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The Deftones’ unoriginal lyrics damage album

Marty Schroeder | Monday, November 13, 2006

Three years after their last album, the Deftones have released “Saturday Night Wrist” – a move that is right for the band. With guitars wrapping themselves around the yearning vocals, this album proves the pop-metal scene is still alive and well many years after some thought Limp Bizkit had put its nail in the coffin. More diverse than they have been in the past, the Deftones are still relevant to the modern rock scene.

“Saturday Night Wrist” opens with the melodic and ethereal (as ethereal as rock can be) “Hole in the Earth.” Frontman Chino Moreno’s vocals soar over Stephen Carpenter’s guitar while Chi Cheng’s bass and Abe Cunningham’s drums provide rhythmic soul to the song.

While sonically the song is very sound and even somewhat original, the lyrics are contrived and impersonal. It speaks to some nameless evil and how the singer will find a hole in the earth and escape. One could say it’s about the times we live in, however, the lyrics speak to nothing and offer no chance of identifying with the singer either through poetry or personalization. It seems the Deftones cannot escape the plague of pop and its symptoms, including poor lyrics mixed with sometimes catchy and interesting music.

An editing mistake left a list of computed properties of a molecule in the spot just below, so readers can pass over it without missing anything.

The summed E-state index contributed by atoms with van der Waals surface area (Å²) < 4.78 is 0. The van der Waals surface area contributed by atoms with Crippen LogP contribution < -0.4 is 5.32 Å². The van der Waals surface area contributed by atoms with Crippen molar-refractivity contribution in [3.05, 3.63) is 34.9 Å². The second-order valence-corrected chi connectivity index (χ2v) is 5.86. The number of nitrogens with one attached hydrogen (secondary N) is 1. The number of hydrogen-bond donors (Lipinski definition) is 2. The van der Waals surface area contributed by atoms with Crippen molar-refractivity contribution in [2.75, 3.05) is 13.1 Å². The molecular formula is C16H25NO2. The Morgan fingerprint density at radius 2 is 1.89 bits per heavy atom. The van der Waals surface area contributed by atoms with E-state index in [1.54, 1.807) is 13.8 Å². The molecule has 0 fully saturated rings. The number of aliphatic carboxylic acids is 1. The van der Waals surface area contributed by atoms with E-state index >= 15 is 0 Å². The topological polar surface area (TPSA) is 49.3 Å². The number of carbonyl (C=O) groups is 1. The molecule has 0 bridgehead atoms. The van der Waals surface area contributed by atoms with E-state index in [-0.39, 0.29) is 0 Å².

Formed in Sacramento, Calif., the Deftones originally consisted of Moreno, Cunningham and Carpenter. After going through a few bassists, the band finally settled on Cheng as a permanent member. The rotation was complete when Frank Delgado was added on the turntable for the sophomore effort “Around the Fur.”

This is the band that was completed in the late ’90s and this is the band that is still around today – quite an accomplishment for an alt-metal band that hit it big years ago. When Limp Bizkit has gone the way of the dodo and Korn is nowhere to be found, the Deftones are still finding a place in popular music.

However, even though the Deftones adapted to the times, they have not forgotten where they are from. The second track, “Rapture,” is an aptly named thrashing of sonic distortion and metal screaming. “Hole in the Earth” may be more radio-friendly, however, “Rapture” was made for those die-hard fans that have been with the Deftones since the beginning.

“Cherry Waves” is the song that lets Delgado flex his electronica muscles. While a bit over-emotional and trite, it manages to be interesting. The different places Delgado takes his turntable do credit to his talent and display the need the band has for him. Moreno also takes his voice from the lowest to the highest registers it can go. He croons, loves and impassionedly screams. The only problem is what he is singing about. It’s nothing of substance.

The album consists of great alt-metal music and not so great pop, “I’m angry at my father” lyrics. The musicianship of this band, if one likes popular metal, is top-notch. It just needs to vary the lyrics up a bit and venture in new directions. After “Around the Fur” and “White Pony,” both critically acclaimed heavy rock albums, the Deftones needed to show they could still play with the best of them even after the band’s supposed expiration date had passed. This album may not be what the band wanted – or what fans wanted as far as lyrics go. It’s just more of the same old stuff. However, tune out the lyrics, listen to the guitars and enjoy one of the better alt-metal albums to be released in recent years.